What Are the Steps to Get a Utility Patent?

What Are the Steps to Get a Utility Patent? by Pat Werschulz

{2:45 minutes to read} When you are starting the patenting process for a utility patent, there are two types of applications to consider–provisional & non-provisional. Which one to start with is a matter of budget and strategy.

Provisional Application

The provisional patent application is often used when a client is in danger of losing their rights due to public disclosure of the product and needs to expeditiously fix this issue. This route is faster, less costly, and requires slightly less preparation than a non-provisional patent application would.

In addition, the provisional application is useful when a client is not quite ready to commit to the product and lacks the funds for a non-provisional application, but simultaneously needs protection during discussions with potential partners or investors who may be interested in the project.

The provisional application preserves the clients rights and establishes the date of an invention. This is important because regardless of when the invention was created or whether it was created by multiple people, the only consideration that matters is who filed the patent application first.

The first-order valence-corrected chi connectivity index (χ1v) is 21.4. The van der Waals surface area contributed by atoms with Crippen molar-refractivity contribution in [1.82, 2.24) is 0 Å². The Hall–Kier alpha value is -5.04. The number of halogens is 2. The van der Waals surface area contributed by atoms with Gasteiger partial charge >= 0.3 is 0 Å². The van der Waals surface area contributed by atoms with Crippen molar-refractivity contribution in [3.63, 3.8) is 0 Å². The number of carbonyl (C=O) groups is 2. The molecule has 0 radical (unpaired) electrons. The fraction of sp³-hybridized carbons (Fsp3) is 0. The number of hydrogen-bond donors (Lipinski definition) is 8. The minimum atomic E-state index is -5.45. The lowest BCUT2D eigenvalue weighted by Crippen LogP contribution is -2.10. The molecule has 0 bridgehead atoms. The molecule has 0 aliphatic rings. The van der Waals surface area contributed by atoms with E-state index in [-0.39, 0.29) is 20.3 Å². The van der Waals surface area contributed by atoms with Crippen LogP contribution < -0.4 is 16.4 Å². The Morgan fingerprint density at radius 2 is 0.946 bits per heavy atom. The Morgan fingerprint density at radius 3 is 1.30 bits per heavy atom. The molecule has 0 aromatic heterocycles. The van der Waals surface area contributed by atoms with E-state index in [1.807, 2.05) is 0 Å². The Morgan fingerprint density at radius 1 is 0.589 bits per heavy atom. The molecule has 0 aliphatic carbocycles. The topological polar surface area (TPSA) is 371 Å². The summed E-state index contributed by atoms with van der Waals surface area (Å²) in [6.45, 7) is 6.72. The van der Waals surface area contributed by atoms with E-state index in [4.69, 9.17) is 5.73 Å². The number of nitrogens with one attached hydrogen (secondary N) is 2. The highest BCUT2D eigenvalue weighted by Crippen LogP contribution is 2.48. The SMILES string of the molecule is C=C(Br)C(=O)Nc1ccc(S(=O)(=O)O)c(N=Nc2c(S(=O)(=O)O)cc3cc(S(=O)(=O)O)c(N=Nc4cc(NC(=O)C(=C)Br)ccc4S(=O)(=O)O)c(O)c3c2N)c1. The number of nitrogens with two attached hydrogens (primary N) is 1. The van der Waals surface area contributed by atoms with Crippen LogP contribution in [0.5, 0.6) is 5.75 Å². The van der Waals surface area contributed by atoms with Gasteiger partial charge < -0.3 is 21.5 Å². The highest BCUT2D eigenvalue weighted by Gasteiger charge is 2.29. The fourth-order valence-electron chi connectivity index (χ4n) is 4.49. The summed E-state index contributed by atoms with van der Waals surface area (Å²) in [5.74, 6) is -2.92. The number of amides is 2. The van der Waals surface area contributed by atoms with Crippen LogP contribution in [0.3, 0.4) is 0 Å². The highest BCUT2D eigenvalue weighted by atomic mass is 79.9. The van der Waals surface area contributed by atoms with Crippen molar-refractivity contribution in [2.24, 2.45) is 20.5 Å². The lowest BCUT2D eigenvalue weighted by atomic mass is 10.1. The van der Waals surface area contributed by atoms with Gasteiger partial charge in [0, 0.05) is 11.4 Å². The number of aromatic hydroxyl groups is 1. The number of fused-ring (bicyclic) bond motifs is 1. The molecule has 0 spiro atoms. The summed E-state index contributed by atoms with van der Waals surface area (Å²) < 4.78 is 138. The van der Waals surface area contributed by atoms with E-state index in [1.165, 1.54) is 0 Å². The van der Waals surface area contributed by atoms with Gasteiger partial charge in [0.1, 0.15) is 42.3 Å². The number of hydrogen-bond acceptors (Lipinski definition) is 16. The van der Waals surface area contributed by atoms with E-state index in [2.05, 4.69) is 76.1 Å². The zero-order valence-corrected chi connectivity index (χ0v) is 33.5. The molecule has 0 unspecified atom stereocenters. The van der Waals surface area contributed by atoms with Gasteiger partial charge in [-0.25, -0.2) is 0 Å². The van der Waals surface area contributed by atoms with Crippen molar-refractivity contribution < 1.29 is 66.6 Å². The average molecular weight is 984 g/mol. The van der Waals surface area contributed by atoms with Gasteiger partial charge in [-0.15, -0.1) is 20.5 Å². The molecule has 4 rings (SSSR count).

Once the provisional application is filed, the product is patent pending. This application is essentially a placeholder; it preserves the date of filing and the client’s rights, but nobody officially examines the content to see if the product is actually patentable.

It is critical to note that this placeholder—the provisional patent application—expires one year after it’s filed. There are no exceptions, no extensions, and no petitions.

Without a non-provisional utility patent application that claims to be the child of the provisional application, the provisional application evaporates. In fact, it’s as if it never existed: the patent office removes it from its active files, and as a result, it is impossible to find. Moreover, anything that was invented and filed during that year can and will be used against you to show that your invention is not novel or is obvious—if you file a non-provisional application after the deadline.

The Importance of Strategy

With all of that said, it is crucial that clients understand this year-long timeline in order to proceed accordingly. In our next article we will explore strategy further.

Please contact me with any questions about this process.

Patricia Werschulz

Patricia P. Werschulz

Werschulz Patent Law, LLC
23 North Avenue East
Cranford, NJ 07016
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